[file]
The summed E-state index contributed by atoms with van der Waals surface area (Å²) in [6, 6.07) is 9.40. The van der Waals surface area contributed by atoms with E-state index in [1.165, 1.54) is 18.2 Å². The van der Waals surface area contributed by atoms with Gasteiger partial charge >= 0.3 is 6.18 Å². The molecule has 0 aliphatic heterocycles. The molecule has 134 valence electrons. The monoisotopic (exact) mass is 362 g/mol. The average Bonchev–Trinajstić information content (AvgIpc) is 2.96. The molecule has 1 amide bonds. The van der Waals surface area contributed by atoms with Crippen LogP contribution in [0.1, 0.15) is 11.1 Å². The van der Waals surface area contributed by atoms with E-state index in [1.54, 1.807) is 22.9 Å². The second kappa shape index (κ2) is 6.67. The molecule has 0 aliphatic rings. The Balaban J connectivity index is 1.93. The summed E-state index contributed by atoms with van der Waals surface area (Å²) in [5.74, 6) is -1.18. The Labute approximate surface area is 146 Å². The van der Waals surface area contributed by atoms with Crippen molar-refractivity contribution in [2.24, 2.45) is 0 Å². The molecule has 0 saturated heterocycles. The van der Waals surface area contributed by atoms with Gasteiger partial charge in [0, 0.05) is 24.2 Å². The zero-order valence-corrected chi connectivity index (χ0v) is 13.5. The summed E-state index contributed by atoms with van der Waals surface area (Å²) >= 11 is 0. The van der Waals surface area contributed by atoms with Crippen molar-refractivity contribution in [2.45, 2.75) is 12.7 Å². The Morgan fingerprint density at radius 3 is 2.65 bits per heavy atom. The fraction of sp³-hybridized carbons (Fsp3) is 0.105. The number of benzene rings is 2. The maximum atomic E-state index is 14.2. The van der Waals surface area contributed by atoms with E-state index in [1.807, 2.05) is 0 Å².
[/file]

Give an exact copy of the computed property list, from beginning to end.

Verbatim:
The summed E-state index contributed by atoms with van der Waals surface area (Å²) in [6, 6.07) is 9.40. The van der Waals surface area contributed by atoms with E-state index in [1.165, 1.54) is 18.2 Å². The van der Waals surface area contributed by atoms with Gasteiger partial charge >= 0.3 is 6.18 Å². The molecule has 0 aliphatic heterocycles. The molecule has 134 valence electrons. The monoisotopic (exact) mass is 362 g/mol. The average Bonchev–Trinajstić information content (AvgIpc) is 2.96. The molecule has 1 amide bonds. The van der Waals surface area contributed by atoms with Crippen LogP contribution in [0.1, 0.15) is 11.1 Å². The van der Waals surface area contributed by atoms with E-state index in [1.54, 1.807) is 22.9 Å². The second kappa shape index (κ2) is 6.67. The molecule has 0 aliphatic rings. The Balaban J connectivity index is 1.93. The summed E-state index contributed by atoms with van der Waals surface area (Å²) in [5.74, 6) is -1.18. The Labute approximate surface area is 146 Å². The van der Waals surface area contributed by atoms with Crippen molar-refractivity contribution in [2.24, 2.45) is 0 Å². The molecule has 0 saturated heterocycles. The van der Waals surface area contributed by atoms with Gasteiger partial charge in [0, 0.05) is 24.2 Å². The zero-order valence-corrected chi connectivity index (χ0v) is 13.5. The summed E-state index contributed by atoms with van der Waals surface area (Å²) >= 11 is 0. The van der Waals surface area contributed by atoms with Crippen molar-refractivity contribution in [2.45, 2.75) is 12.7 Å². The Morgan fingerprint density at radius 3 is 2.65 bits per heavy atom. The fraction of sp³-hybridized carbons (Fsp3) is 0.105. The number of benzene rings is 2. The maximum atomic E-state index is 14.2. The van der Waals surface area contributed by atoms with E-state index in [1.807, 2.05) is 0 Å².